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Pursuing DEI summit shares insights on building workforces that reflect the rich tapestry of Canada’s talent

July 5, 2024 | By Adam Freill

July 2024 – Attracting and retaining more workers from under-represented populations to fill the thousands upon thousands of jobs currently available in Canada’s construction sector, and the even more that will open in the coming years, is a strategy that can only benefit the industry.

To help put a spotlight on the labour needs of the industry and provide some practical advice about attracting and retaining workers from equity deserving groups, Onsite, HPAC, and Electrical Business magazines, hosted the Pursuing DEI virtual summit in April.

Sponsored by Procore Technologies, Jacques Cartier + Champlain Bridges, Electricity Human Resources Canada, and EMCO Corp., the summit opened with a keynote address by Rubiena Duarte, vice-president of global diversity and inclusion at Procore, and was rounded out with a series of panel discussions exploring diversity, equity, inclusion (DEI) with the aim of helping construction leaders become an Employer of Choice in an industry that welcomes all.

“Last year, it was reported that Canadian construction companies missed out on $9.6 billion in revenue opportunities because of the labour shortage,” said Duarte.
Given the massive number of job openings, she explained that companies need to think about how to entice the next generation of workers to the industry, including Gen Zs, as well as new Canadians, women, Indigenous communities, and other equity deserving groups that are underrepresented on jobsites.

Becoming self-aware about bias

Rubiena Duarte, Vice-President, Global Diversity and Inclusion, Procore Technologies. CLICK TO WATCH on our YouTube Channel.

Contributing to the low levels of diversity in the industry’s labour pool, where women represent only 5% of the onsite workforce, are unconscious biases. Duarte outlined several kinds of these, explaining that “it really refers to assumptions, stereotypes and reactions about a person, or group of people that are formed by our experiences, our upbringing and societal influences”.

The ability to recognize when unconscious bias is being detrimental opens us up to exploring new ideas and ways of conducting business, she explained. “The main thing with unconscious bias is being self-aware.”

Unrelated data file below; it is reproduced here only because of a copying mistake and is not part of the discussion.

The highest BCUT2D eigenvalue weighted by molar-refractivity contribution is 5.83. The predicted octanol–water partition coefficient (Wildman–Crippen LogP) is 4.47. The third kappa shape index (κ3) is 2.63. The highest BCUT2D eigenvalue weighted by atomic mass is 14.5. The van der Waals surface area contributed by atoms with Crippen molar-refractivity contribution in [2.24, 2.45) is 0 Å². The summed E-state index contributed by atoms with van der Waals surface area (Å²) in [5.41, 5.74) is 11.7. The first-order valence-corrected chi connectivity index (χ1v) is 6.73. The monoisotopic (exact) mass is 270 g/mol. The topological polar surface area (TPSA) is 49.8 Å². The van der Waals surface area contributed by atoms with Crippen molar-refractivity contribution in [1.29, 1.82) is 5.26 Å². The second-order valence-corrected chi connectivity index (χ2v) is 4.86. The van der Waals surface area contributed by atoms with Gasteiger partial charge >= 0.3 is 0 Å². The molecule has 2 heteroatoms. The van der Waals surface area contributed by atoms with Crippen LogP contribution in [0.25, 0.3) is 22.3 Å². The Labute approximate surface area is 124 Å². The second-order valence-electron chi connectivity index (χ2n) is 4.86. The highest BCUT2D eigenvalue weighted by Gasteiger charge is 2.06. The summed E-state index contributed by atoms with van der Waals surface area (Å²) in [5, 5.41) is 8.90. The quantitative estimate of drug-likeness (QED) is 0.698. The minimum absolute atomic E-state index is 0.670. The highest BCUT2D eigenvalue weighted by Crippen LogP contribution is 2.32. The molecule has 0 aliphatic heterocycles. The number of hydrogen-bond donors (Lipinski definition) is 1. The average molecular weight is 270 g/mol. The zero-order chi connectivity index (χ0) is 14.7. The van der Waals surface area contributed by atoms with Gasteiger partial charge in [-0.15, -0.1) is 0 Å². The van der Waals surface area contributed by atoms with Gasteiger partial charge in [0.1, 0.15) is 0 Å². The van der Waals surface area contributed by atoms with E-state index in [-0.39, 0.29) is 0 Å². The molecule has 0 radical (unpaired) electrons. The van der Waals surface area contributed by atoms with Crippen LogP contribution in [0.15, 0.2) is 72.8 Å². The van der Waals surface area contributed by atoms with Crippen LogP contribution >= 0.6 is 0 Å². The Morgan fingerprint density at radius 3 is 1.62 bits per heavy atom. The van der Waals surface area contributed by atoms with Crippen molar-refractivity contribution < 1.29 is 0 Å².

She explained that being self-aware and catching ourselves when a subconscious bias kicks in allows us to assess: “Why am I doing that? And how might I need to shift my thinking?” adding, “When we ignore some of those biases, when they exist, it really becomes detrimental to people and cultures”.

For an industry in need of more workers, these biases can cause talent pools to be ignored, dismissed, or overlooked.

“Studies have shown that applicants with similar resumes and experience are 50% more likely to be contacted if they had a white-sounding name, versus somebody of an ethnicity or with a black-sounding name,” she explained.

Building a culture

Kenny Leon, Vice-President, Canadian Construction Association; Brandi Ferenc, RSE, Founder, Fair-Trades Toolbox; Graeme Aitken, Executive Director, Electrical Contractors Association of Ontario; Luanne Whitecrow, Director, Progressive Aboriginal Relations (PAR) Program, Canadian Council for Aboriginal Business; Maraika De Groot, Director of Corporate Services, Maven Consulting Limited. CLICK TO WATCH on our YouTube Channel.

“It’s inclusivity that actually matters, especially in this era where we are actually having a shortage of workers in the industry,” said Kenny Leon, vice-president of the Canadian Construction Association, and moderator of the “Building and maintaining your culture of inclusion” panel discussion.

“We need a set of company expectations to take this forward. We need to communicate those expectations. And we also need to be ready to enforce the rules of our roads if we are going to be viewed as progressive employers who value all workers,” he explained.

That discussion, which featured Brandi Ferenc, founder of Fair-Trades Toolbox, Graeme Aitken, executive director of the Electrical Contractors Association of Ontario, Maraika De Groot, director of corporate services with Maven Consulting Limited, and Luanne Whitecrow, director of the Progressive Aboriginal Relations Program with the Canadian Council for Aboriginal Business, outlined some of what inclusive culture is, what it is not, and how it can impact a workforce.

“Inclusive culture doesn’t mean everyone is given a pair of work boots,” said Ferenc. “It means everyone gets a pair of work boots that fit and the ones that they want.”

“It’s all about creating an environment where there’s a safe space for your groups or your employees to participate safely,” added Whitecrow.

There is no single recipe to build that environment but, for De Groot, being self-aware—both individually and as a company—factor into developing policies and practices that lead to a healthy corporate culture that works for everyone in the company.

“It’s allowing each person to not just be in the workplace, but to shine,” she said. “How do you create those shared behaviors together? That’s what building the culture is.”

Policy cannot be a one-and-done effort, and the establishment of a DEI committee is not a guarantee of success. As Aitken put it, “A committee is not enough, unless you simply want to check a box”.

“It is critical—when you’re looking at creating a cultural shift inside an organization—to set that policy commitment, that strategy, along with the work plans, for long-term commitment,” explained Whitecrow. “Is having a committee enough? No. It’s all about getting executive leadership buy-in and reflecting on the intent in developing an inclusive culture for the long term.”